Ketchup. Catsup. Red Sauce.
Call it what you want and pronounce it how you like, this condiment has universal appeal. Except to me!
I am not a fan of ketchup. I never have been a fan of ketchup. I don’t like to eat it. I don’t like to smell it. I won’t lick my fingers if they get in my kids’ ketchup. The only thing I ate ketchup on as a kid was . . . fish sticks! YUK! I wouldn’t even do that now. Even the memory is disgusting. My only use for ketchup is as an ingredient in meatloaf or barbecue sauce.
The rest of my family, however, does enjoy their ketchup! On hamburgers. On french fries. On eggs. That’s the grossest one; just thinking about it almost turns my stomach.
But, I make my own (their own!) ketchup.
Ketchup is not expensive and it is possible to find some brands that don’t contain high fructose corn syrup, but my husband knows that I like to experiment in the kitchen, so one day he brought me a Heinz clone recipe he found on Top Secret Recipes. I tried it as written and he wasn’t thrilled. I tried a couple other recipes, but they were all deemed too “flavorful” (more gourmet than everyday) and too fussy or time consuming.
I came back to the clone recipe and adjusted it several times. Less water, less sugar and vinegar, different sugars and vinegar, larger quantity all together.
Finally, I created a homemade ketchup recipe my husband and kids approve. I’ve been making it for a couple years now. Try it and see what you think. Adjust it to your family’s preferences.
This amount lasts my family a couple months (unless I make both meatloaf and barbecue sauce too often – not possible in H.’s opinion.) We do however, use it sparingly as a condiment rather than a serving of vegetables!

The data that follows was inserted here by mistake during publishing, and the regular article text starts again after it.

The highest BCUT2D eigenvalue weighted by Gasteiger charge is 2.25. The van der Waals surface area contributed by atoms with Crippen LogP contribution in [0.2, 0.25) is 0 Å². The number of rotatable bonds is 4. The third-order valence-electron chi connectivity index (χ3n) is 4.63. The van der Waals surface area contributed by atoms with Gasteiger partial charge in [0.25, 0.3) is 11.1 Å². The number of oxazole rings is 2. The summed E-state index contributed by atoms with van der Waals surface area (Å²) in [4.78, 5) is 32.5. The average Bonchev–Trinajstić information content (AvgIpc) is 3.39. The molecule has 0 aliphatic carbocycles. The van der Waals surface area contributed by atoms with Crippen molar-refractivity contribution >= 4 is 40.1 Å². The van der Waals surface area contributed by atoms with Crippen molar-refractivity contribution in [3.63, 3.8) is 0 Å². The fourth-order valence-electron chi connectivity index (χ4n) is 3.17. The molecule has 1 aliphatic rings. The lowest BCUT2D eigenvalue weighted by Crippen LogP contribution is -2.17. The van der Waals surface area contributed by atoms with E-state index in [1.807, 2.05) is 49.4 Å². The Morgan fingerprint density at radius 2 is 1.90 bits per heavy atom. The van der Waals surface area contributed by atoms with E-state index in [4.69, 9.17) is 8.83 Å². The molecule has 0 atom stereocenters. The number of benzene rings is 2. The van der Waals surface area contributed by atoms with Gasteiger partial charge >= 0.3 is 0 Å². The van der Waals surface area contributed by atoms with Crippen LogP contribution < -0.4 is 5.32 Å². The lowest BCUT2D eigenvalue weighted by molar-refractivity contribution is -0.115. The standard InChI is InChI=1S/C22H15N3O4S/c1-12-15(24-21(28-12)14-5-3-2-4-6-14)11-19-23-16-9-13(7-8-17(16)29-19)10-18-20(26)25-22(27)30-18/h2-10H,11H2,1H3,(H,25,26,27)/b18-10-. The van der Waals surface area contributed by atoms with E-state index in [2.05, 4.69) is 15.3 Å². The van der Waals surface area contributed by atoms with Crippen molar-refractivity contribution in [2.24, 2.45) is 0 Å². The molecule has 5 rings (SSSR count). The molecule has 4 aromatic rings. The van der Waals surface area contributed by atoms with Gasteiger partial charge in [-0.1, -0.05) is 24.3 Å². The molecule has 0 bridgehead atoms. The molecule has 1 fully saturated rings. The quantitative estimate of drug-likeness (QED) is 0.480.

Homemade Ketchup Recipe
- 2 6-ounce cans tomato paste
- 6-12 ounces water (don't get too fussy; just fill up one or two tomato paste cans)
- 6 tablespoons each apple cider vinegar and honey (basically, this is 3 ounces of each, so fill your tomato paste can half full of vinegar and then top off with honey to avoid extra dirty dishes and trying to measure tablespoons of sticky honey!)
- 1 tablespoon rapadura or coconut sugar
- 2 teaspoons salt
- ¼ teaspoon garlic powder
- ¼ teaspoon onion powder
- Combine all ingredients in a medium saucepan and whisk until smooth. The easiest way to incorporate the water into the thick tomato paste is to add it just one or two tablespoons at a time and mix well before adding any more. (Use 6 ounces for very thick ketchup and more if you prefer it thinner.) Once that is done, the rest of the ingredients will whisk in easily.
- Cook over medium heat until the mixture starts to simmer. Reduce heat and allow to simmer 10- 20 minutes, stirring often. It will splatter all over your stove no matter how low you simmer it and it will make your kitchen smell like ketchup!
- Remove from heat.
- Cool and store in the refrigerator.
- For a fermented version, cool so it is just warm to the touch and stir in a tablespoon or two of whey. Allow to culture at room temperature for 12-24 hours before refrigerating.
Print it out and give it a try!
If you want to add pro-biotics to the mix, stir in a tablespoon or two of whey. I strain mine from homemade yogurt – instructions in the Slightly Cinnamon Yogurt Dip recipe. Allow to culture at room temperature for 12-24 hours before refrigerating.
Do you make your own ketchup or other condiments?